When is the last time you gave someone a list of things to do and what was the outcome?
The reason I ask this is because as humans we really cannot remember more than four things at once, especially if they are verbal things.
In fact, in medical schools across the nation, doctors are trained not to ask more than four things at once. For example, imagine being asked if you have a cough, sneezing, runny nose, fever, or headache? Chances are, you forget to disclose a similar or duplicative item (either runny nose or sneezing) in your answer, or maybe more. In this or more serious situations, it could lead to a different suspected diagnosis.
How can we apply this to marketing?
Simple. Look back at the last three posts you made on social media, or the last email newsletter you sent to your audience. How much did you cover? Can you even remember before you look, or was the list too long?
Whenever possible, break your message down into one topic, ask, or point. Is your service responsive, thorough, personalized, and valuable? Awesome! Tell your audience how responsive you are today, how thorough you are tomorrow, how personalized your approach is the next day, and how valuable your services are the day after that.
But, you ask…What if someone sees my message today but not tomorrow or the next day or the day after that?
At least they’ll remember what you said today… and it’s far better to hope that potential customers will remember one thing versus risking all four messages are lost or ignored because they could not process them.
In my experience, simplifying one’s message is the hardest thing for us to change. After all, we’re trained to make grand mission and vision statements. We’re trained to list accomplishments and services. But to continue to follow this training and market yourself or your business in big lists and complex statements simply cannot work during a time where we process the equivalent of 175 newspapers a day. Heck, it never worked. We always forgot about our sneezes when asked about a stuffy nose in the same list.
So… how do you change your marketing to be more memorable by us humans who have very, very bad memories?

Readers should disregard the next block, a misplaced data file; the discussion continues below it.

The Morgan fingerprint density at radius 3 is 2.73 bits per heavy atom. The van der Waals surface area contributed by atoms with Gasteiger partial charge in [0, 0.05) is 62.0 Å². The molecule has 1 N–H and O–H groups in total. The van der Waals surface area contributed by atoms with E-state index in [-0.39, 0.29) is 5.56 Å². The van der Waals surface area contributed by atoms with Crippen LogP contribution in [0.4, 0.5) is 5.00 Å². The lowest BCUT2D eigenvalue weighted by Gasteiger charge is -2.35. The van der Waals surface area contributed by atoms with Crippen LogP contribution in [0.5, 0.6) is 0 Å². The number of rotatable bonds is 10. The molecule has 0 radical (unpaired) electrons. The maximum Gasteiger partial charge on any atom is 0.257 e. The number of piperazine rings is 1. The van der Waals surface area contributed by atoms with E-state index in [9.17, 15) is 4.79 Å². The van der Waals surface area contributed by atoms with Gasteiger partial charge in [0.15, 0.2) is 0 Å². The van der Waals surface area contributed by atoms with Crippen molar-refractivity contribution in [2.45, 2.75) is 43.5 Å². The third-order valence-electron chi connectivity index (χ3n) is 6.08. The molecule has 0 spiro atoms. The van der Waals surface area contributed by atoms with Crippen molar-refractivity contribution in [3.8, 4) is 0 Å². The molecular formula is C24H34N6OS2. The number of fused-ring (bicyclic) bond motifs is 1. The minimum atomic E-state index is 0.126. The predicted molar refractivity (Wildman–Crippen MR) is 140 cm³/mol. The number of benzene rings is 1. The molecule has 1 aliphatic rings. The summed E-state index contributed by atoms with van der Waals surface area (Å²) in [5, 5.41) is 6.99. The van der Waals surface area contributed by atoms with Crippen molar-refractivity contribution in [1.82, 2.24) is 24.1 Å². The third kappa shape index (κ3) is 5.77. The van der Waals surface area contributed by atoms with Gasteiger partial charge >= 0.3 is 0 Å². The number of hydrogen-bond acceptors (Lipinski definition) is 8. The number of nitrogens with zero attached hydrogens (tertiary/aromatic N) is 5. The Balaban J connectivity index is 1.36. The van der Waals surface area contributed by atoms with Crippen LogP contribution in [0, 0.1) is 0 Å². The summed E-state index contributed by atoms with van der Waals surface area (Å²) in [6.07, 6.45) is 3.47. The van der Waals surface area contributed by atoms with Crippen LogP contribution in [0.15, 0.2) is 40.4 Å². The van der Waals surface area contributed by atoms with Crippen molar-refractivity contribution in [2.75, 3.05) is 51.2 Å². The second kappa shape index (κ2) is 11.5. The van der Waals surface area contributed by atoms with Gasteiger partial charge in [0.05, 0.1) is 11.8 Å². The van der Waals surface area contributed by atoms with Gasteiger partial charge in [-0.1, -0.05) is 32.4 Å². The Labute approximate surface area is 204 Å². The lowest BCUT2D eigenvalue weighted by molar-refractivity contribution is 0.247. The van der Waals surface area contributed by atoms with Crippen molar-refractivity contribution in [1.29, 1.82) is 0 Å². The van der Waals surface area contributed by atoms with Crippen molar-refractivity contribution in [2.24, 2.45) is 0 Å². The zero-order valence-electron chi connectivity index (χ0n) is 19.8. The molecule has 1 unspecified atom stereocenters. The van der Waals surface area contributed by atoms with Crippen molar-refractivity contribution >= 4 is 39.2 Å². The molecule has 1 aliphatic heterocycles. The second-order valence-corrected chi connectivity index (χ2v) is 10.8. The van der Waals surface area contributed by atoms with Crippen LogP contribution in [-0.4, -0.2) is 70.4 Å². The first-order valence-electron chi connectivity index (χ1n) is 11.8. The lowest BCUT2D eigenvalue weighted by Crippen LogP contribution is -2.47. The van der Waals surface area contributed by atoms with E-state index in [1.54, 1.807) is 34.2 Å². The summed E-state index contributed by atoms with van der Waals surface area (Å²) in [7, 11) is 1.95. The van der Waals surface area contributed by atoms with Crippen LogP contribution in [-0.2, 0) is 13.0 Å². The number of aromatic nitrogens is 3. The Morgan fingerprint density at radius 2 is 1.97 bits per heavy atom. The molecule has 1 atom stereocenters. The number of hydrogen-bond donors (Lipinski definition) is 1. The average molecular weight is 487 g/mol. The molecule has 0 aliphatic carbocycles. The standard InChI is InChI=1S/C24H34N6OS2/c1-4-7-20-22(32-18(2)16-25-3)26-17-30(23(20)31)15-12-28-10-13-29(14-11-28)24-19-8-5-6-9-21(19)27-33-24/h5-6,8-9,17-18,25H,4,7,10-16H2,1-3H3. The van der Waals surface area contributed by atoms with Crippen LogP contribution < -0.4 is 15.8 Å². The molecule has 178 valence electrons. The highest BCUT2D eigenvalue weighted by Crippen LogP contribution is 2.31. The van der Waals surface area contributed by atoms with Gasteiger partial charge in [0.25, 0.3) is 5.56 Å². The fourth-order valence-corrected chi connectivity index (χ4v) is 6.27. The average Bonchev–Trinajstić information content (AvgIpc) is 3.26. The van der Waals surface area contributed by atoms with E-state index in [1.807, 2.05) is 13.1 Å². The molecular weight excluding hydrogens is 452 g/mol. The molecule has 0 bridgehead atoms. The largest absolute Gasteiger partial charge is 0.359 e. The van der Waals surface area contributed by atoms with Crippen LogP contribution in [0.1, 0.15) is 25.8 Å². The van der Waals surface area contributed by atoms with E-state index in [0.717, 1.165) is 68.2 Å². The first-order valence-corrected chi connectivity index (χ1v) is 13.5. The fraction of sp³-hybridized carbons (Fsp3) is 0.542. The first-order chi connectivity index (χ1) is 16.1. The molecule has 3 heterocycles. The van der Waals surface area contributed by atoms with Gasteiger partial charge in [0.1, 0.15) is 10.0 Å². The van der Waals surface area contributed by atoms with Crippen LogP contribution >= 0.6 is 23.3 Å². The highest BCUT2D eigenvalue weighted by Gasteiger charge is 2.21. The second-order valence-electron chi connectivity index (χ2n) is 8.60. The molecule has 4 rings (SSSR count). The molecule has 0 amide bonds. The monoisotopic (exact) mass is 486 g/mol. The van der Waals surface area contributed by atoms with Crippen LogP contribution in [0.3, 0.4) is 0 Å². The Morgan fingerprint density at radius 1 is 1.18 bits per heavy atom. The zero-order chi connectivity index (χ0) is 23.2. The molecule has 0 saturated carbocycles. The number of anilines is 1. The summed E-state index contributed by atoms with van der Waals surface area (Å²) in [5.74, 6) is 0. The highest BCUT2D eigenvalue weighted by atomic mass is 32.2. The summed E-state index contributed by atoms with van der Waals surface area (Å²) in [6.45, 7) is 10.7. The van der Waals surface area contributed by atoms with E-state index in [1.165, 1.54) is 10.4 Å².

- Practice at home. Only give your partner or children one instruction at a time (we are GREAT at this with our pets but not so great at it with humans). Not only will this style of communication be wildly effective, you’ll begin to make a habit of it in your marketing, too.
- Plan in advance. Let’s say you send out weekly emails and post three times a week on social media. If you do it in real time, you are likely to fall into the trap of making the post or email too long, with too many lists. If you plan your content in advance, you can spot when you’re sharing too much information at once, and bump some of it to another day (or two or five).
- Leave mission statements and lists on your website. It’s not that lists and mission statements have no place in marketing… just make sure they’re in the right place. If you do a good enough job catching potential customers’ attention on digital media, traditional media, or OOH collateral, they will go seek out more information, likely on your website. When they seek out the information themselves, they will remember it better because it made it past their reticular activating system.
I look forward to seeing (and remembering) your simplified content. And remember, only give one instruction at once tonight. Asking someone to take the garbage out, turn the lights out, take the dog out, and lock the door may leave you with a high electric bill and a dog that really has to go potty!